Vol. 2 No. 5 - Feast of St. Nicholas 2007
Father Seraphim Rose:
A Quarter Century Later
On September 2nd, 2007 - the twenty-fifth anniversary of the repose of Father Seraphim Rose - our family had the unique opportunity to be present at the St. Herman Brotherhood in Platina California, to join other faithful in prayers for the soul of Father Seraphim, and to ask his prayers for the Church in our times.
It was an uncommon blessing for me to stand before the grave of Father Seraphim and serve the Divine Liturgy, on the very ground where this contemporary father had spoken to Orthodox North Americans three decades ago, calling all of us to live the authentic Orthodoxy of the heart about which he so often wrote.
The day was a comfortably cool one for California in the summertime, and the hills around Platina suffered from their usual dryness: a forest fire warning had been issued, and buckets of water stood ready, in case any wind caught a stray spark. We served the Divine Liturgy with only one lit candle, on the altar table formed by Father Seraphim's grave.
In many ways, this anniversary was an analogy of the life of this holy man, who withdrew from the spiritual wastelands of North American life, and retreated into the hills of northern California, to live the monastic life, in the struggle to save his own soul, and in so doing, to offer the gift of salvation to others. He was like many of his era - and many more today - who knew all too well the false promises of the academics and social causes of his time. One of the things which made Father Seraphim unique was not his experiences, which many share, but rather his determination to respond to them in a way which was not of this world, but entirely of the Kingdom to Come - a life as Saint Nicolai Velimirovich describes as one in which everything that is of the flesh is transformed into that which is spiritual and holy.
It is this remarkable transformation of life, and the clarion call to others who would seek it, which drew hundreds of pilgrims to this remote wilderness, both on this anniversary, and throughout the two and a half decades since Father Seraphim's repose. Many of those present came to know Father Seraphim during his life, as converts and clergy, as seekers and pilgrims, and even as orphans who had come half way around the world in the care of Father Seraphim's own spiritual father, Saint John Maximovich.
It was easy to understand the common spirit of those who had made the journey to mark the passing of this twenty-five years: converts who found the fullness of their spiritual hopes in Orthodox Christianity, those who have discovered the emptiness of academia and "social" Christianity, and a new generation of youth who reject the middle class comfort of the world of their parents' generation - youth whose lives and experiences reflect Father Seraphim's own.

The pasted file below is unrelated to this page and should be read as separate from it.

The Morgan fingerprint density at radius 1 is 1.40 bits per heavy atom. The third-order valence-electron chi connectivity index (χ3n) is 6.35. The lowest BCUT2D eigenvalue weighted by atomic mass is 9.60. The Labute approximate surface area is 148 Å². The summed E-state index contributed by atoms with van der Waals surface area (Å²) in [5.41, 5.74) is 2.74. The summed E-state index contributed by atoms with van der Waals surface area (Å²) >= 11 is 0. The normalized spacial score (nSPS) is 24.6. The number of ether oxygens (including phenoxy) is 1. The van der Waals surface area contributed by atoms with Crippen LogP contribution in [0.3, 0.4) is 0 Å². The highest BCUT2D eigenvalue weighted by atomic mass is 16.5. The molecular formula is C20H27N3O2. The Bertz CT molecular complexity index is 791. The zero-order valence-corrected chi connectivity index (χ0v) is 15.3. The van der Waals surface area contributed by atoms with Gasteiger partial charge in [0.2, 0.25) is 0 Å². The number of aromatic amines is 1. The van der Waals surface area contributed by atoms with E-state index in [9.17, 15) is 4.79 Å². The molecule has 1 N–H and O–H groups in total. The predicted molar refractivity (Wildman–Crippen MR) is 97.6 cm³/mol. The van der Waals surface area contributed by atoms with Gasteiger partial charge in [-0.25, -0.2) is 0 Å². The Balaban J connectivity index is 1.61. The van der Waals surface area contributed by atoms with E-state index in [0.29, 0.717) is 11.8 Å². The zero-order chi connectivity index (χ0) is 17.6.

For those who had ears to hear, Father Seraphim offered the mind of the Church Fathers, confronting the mind of the modern world. It is this Patristic voice which rejects the spirit of the times and its idolization of "progress", and offers instead the timeless Faith, above all passing fads and celebrity culture.
Father Seraphim offered an authentic understanding of the unity of the Church, detailing authentic ecumenism as the proper relationship of Orthodox Christians among themselves within the Church, and meaningful evangelism to those outside it, with no confusion of the bounds of the historic Orthodox faith, however tempting it may be in order to fit in at heterodox events and institutions.
Father Seraphim's Orthodoxy was nothing more or less than that which he had inherited from the Tradition of the Church in all times and places: an ascetical, traditional Christianity, that was and still is a challenge to those who want to write their own tradition, and present it in an effort to fit the latest trend in society or religious circles. Father Seraphim would have none of it - which is the very reason so many find his words so refreshing.
In the last three decades, Father Seraphim's writings on the patristic understanding of the soul after death have become something of a flashpoint in certain circles. Sadly, those who would still hammer away on this question really miss the essence of Father Seraphim's life and works. Father Seraphim demonstrates to us how little North American gamesmanship really matters in the whole scheme of things within the Church across time and place, and underscores his conclusion about modern Church life in North America today: we are really quite weird.
A quarter century since his repose, those who look to Father Seraphim as a modern Orthodox hero - and quite possibly a saint - are not those who have known comfort, but those who have known real pain of heart, who have struggled with both the passions and the painful questions of heart, which we all must bear in the Christian life. In some ways, perhaps Father Seraphim's words continue to be threatening to those who do not really want to go deeper into their own repentance, following the way of the Cross to enjoy the fruits of repentance.
Like the dry brush of the California hills in summer, it is these same kind of souls who seek Orthodox Christianity in its fullness who continue to draw near to the tiny light that Father Seraphim offered us, which points the way to the refreshing waters of Heaven.
Father Geoffrey Korz, (Feast of St. Nicholas, 2007)
© All Saints of North America Orthodox Church
Orthodox Church in America, 2007.